It’s a new world. To navigate it, we need new maps. Each episode, best-selling author Chris Kutarna and Scott Jones soar 50,000 feet above the immediate headlines in politics, economics, science and society. The Atlas Project aims to reveal the big picture of where humanity is headed, and the choices we all need to face.
Episode | February 18th, 2019 | 50 mins 53 secs
It’s time to critique “critical thinking”...“Critical thinking” has become a new panacea—society’s go-to antidote to the spread of fake news, the rise of populism, and the AI-driven atomization of our social media feeds. If no one should control which messages get published and spread (given the priority we place on free speech), then everyone should at least possess the skills to judge the logic and legitimacy of the messages they consume. And how do we develop those critical thinking skills? Education, obviously. Yes, the power of lies to mislead whole sections of society may be a big problem. But education can solve it...That is a comforting thought. But here’s a discomfiting one. What if “critical thinking” isn’t just a discrete skill that can be taught or trained in individuals? What if it’s also an emergent property of society as a whole—the same way that “intelligence” is an emergent property of the brain, or that “niceness” is an emergent property of certain communities, like Minnesota, USA or Gothenburg, Sweden? What if the popular power of obvious lies isn’t due simply to the failure to teach specific skills well enough, fast enough, to consumers of social media? What if the real problem is some sort of systemic failure?
Episode | January 31st, 2019 | 1 hr 4 mins
In this episode we talk about income inequality and the impact it's having on today's political conversations. We also consider whether or not income inequality stifles upward mobility. And we talk a little Max Weber.
Episode | January 29th, 2019 | 57 mins 20 secs
In this episode we talk about social media and its effects on public discourse and communal life. We also take some time to look at some of the week's headlines, offering our own less than expert but always interesting insights and analysis.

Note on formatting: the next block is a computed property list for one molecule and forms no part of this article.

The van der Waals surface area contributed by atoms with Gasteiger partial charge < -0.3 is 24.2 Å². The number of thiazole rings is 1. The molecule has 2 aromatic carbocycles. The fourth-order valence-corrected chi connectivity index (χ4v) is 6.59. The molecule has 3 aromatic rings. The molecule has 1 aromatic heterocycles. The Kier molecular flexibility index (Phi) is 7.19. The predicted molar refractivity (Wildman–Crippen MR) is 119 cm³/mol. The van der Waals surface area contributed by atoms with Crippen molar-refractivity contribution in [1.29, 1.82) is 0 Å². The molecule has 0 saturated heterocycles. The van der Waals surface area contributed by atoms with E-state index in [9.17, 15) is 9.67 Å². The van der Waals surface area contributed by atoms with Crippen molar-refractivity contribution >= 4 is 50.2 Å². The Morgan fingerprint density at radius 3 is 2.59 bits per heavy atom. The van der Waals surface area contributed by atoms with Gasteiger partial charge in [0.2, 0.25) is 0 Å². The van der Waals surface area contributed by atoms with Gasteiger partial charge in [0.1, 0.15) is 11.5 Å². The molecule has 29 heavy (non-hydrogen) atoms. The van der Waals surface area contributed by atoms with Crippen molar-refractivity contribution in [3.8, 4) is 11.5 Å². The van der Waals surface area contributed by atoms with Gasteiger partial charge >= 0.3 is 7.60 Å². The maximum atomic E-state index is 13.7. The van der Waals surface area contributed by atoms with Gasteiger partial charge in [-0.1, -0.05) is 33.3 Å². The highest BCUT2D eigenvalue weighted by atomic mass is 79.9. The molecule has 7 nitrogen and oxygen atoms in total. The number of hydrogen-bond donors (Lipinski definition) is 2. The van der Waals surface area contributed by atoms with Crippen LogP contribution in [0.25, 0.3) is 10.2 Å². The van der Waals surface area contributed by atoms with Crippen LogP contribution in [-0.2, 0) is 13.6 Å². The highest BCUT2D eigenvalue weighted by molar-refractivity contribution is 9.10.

Episode | January 18th, 2019 | 57 mins 47 secs
In our first episode of the new year we try to figure out which country's government looks more dysfunctional right now: The United State's or the UK's? We found ourselves talking about democratic values and norms as things comparable to currency. Their value is dependent on people choosing to value them, like the dollar or the euro.
Episode | December 20th, 2018 | 52 mins 39 secs
In this our Christmas episode, inspired by Andrew Sullivan (and a few others), we think about the soul of democracy and the relationship of democracy and religion. Faith in the democratic project seems to be waning in many places in the West. Is politics becoming a new form of religion today? Is this a good thing?
Episode | December 17th, 2018 | 46 mins 34 secs
Social media, and the fake news that spread across it, no doubt played a role in delivering the “Brexiteers” their surprise victory in the UK’s May 2016 referendum on EU membership. If the benefit of letting social media run amok is that doing so lays bare some chronic and unrevealed ills in democratic society, then we had best cherish those insights and act upon them. Because they come at a very high cost, opening cracks so wide, mere patches no longer suffice.